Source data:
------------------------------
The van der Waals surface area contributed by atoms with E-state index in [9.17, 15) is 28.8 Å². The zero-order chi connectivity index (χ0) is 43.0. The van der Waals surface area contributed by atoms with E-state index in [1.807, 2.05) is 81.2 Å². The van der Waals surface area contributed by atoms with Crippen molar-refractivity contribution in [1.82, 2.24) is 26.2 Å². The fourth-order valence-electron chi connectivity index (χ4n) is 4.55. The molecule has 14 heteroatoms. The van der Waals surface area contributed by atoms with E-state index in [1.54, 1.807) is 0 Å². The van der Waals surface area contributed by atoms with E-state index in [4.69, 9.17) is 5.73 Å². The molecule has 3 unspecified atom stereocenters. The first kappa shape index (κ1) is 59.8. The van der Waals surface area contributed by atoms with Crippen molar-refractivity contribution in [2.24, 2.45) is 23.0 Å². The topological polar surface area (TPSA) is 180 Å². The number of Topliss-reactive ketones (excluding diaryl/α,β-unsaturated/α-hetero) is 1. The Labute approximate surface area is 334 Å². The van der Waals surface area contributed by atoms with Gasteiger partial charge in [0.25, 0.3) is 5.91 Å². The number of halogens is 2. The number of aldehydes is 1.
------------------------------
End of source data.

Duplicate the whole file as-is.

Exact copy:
The van der Waals surface area contributed by atoms with E-state index in [9.17, 15) is 28.8 Å². The zero-order chi connectivity index (χ0) is 43.0. The van der Waals surface area contributed by atoms with E-state index in [1.807, 2.05) is 81.2 Å². The van der Waals surface area contributed by atoms with Crippen molar-refractivity contribution in [1.82, 2.24) is 26.2 Å². The fourth-order valence-electron chi connectivity index (χ4n) is 4.55. The molecule has 14 heteroatoms. The van der Waals surface area contributed by atoms with E-state index in [1.54, 1.807) is 0 Å². The van der Waals surface area contributed by atoms with E-state index in [4.69, 9.17) is 5.73 Å². The molecule has 3 unspecified atom stereocenters. The first kappa shape index (κ1) is 59.8. The van der Waals surface area contributed by atoms with Crippen molar-refractivity contribution in [2.24, 2.45) is 23.0 Å². The topological polar surface area (TPSA) is 180 Å². The number of Topliss-reactive ketones (excluding diaryl/α,β-unsaturated/α-hetero) is 1. The Labute approximate surface area is 334 Å². The van der Waals surface area contributed by atoms with Gasteiger partial charge in [0.25, 0.3) is 5.91 Å². The number of halogens is 2. The number of aldehydes is 1.